EVERETT — Renewable energy, broadband internet and utility rates are the focus for incumbent Sidney Logan and challenger Rob Toyer in a race to represent District 1 on the Snohomish County Public Utility District’s board of commissioners.
Three nonpartisan commissioners oversee the Snohomish County PUD, the second-largest publicly owned utility in the state. The commission sets utility rates, directs policy and hires a general manager.
The PUD serves more than 355,000 electric customers in Snohomish County and on Camano Island. It also provides water to more than 21,000 customers through supplies purchased from the city of Everett. Renewable hydropower makes up about 80% of the county’s power supply, most of which comes from the Bonneville Power Administration.
District 1 covers the northern half of the county, including Everett, Marysville, Arlington, Granite Falls, Stanwood and Darrington, and Camano Island in Island County.
Logan was appointed to the post in March 2017 before winning the November 2018 election to complete the final two years of a six-year term. Logan’s appointment runs through the end of this year.
The Nov. 4 election is for a chance to serve a regular six-year term.
If elected, Logan said, he will continue to push for keeping utility rates as low as possible.
The PUD is on its third year with no rate increase, and Logan said he doesn’t anticipate that changing in 2021.
Toyer said he will also prioritize providing financial assistance to customers who are income-qualified.
“We have to keep people’s lights on and their water running,” Logan said. “We’re going to do everything we can to get people connected.”
In March, the PUD suspended shutoffs for past-due ratepayers as a result of the COVID-19 pandemic. The district also expanded payment options and provided some direct assistance, Logan said.
As of mid-October, 5% of PUD customers were behind on paying their balance, according to the district. That’s roughly three times the normal amount for this time of year.
“Right now, it’s not hurting us,” Logan said. “I’m glad we can do it. They’ll have to meet us some way, but I don’t know what that looks like right now.”
Logan also highlighted renewable energy as a priority.
Over the past five years, the district’s power sources have been more than 96% carbon-free, according to the PUD.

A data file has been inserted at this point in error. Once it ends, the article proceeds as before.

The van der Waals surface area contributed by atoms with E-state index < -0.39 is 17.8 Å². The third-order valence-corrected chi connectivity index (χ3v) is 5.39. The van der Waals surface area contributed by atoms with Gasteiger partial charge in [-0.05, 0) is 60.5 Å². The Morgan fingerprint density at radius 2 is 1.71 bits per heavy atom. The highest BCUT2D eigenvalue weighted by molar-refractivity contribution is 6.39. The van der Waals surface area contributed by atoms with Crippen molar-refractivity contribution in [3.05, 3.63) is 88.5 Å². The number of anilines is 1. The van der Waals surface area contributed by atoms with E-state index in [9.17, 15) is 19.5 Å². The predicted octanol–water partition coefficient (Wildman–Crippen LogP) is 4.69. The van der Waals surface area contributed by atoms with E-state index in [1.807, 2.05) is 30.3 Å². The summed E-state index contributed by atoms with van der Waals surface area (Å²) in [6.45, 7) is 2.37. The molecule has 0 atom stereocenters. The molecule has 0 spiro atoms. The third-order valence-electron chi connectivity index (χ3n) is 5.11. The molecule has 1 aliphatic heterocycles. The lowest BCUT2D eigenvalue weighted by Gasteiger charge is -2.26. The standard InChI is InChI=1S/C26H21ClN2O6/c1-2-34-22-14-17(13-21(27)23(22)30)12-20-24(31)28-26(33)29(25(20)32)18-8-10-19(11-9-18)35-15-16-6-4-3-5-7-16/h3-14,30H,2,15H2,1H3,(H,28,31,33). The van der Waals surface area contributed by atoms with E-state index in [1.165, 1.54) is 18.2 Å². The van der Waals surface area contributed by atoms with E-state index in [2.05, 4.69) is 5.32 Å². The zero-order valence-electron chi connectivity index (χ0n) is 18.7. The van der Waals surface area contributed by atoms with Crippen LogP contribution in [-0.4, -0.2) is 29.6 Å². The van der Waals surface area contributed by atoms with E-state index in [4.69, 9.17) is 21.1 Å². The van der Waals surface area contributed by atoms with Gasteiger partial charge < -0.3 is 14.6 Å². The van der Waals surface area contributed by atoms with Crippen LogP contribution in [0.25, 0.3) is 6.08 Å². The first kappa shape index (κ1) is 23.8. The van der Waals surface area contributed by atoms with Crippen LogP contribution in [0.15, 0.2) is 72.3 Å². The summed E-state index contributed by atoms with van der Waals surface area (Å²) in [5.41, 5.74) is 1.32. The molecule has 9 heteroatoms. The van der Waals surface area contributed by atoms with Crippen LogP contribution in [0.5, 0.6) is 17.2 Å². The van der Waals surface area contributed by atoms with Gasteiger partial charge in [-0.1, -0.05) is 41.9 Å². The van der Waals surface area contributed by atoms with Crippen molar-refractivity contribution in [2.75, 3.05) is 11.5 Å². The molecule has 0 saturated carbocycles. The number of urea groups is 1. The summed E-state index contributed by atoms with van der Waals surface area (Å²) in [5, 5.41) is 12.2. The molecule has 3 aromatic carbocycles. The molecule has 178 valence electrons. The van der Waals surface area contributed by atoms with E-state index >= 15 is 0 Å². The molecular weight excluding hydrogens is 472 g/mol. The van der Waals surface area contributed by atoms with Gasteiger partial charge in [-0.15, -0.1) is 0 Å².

Washington’s Clean Energy Transformation Act, passed last year, requires utilities to offer completely carbon-neutral electricity by 2030 and 100% carbon-free electricity by 2045.
To get there, Logan said, he’d like to see the PUD take on another community solar initiative like the two-acre solar project completed last year.
The program filled up in less than a month.
“There’s big interest out there,” Logan said.
If reelected, Logan said, he’d like to oversee the implementation of the PUD’s “Connect Up” program — an initiative to replace ratepayers’ electric meters with digital ones. He voted to move forward with the plan in August.
“That’s going to be our path to 100% carbon-free,” Logan said.
The program incentivizes customers to shift their power usage to non-peak times so the PUD can avoid buying power produced with natural gas or coal from the open market during peak hours.
The Connect Up program will cost the PUD nearly $90 million to deploy over the next five years.
Logan’s opponent, Toyer, said he doesn’t believe now is the time to invest in the smart meters.
He declined a phone interview with The Daily Herald, instead answering questions via email.
If elected, Toyer wrote. he will work to ensure “ratepayer dollars aren’t wasted on projects that don’t benefit our customers.”
Toyer served on the Marysville City Council from 2011 to 2019 and has served on the Marysville Fire Board of Directors and the Marysville City Council Finance Committee.
He highlighted increased transparency within the PUD as a priority.
Like Logan, he would like to see continued efforts to make solar panels more widely available to homeowners and businesses.
“Currently, they are cost prohibitive and I’d like to see the government provide incentives like the Investment tax credit to help subsidize the cost of solar energy,” he said.
To address the PUD’s current backlog of customer payments, Toyer said. he would support setting up low payment plans and offering grants.
“I don’t believe in shutting anyone’s power off, as long as they are open and communicate what their intentions are of paying their bill,” he said.
PUD staff should also be outfitted in proper personal protective equipment when working in the field, he said.
Both candidates would like the PUD to explore expanding broadband into rural parts of Snohomish County.
“Given our current environment, access to high speed internet and the demands on its usage should be a top priority,” Toyer said.
He’d like to see the district do a better job of partnering with Snohomish County and cellular companies to develop broadband potential.
The PUD is currently working on putting a team together to look into broadband expansion, Logan said. It would be an entirely new line of business for the PUD.
“The need has always been there,” Logan said. “But now the need is more apparent.”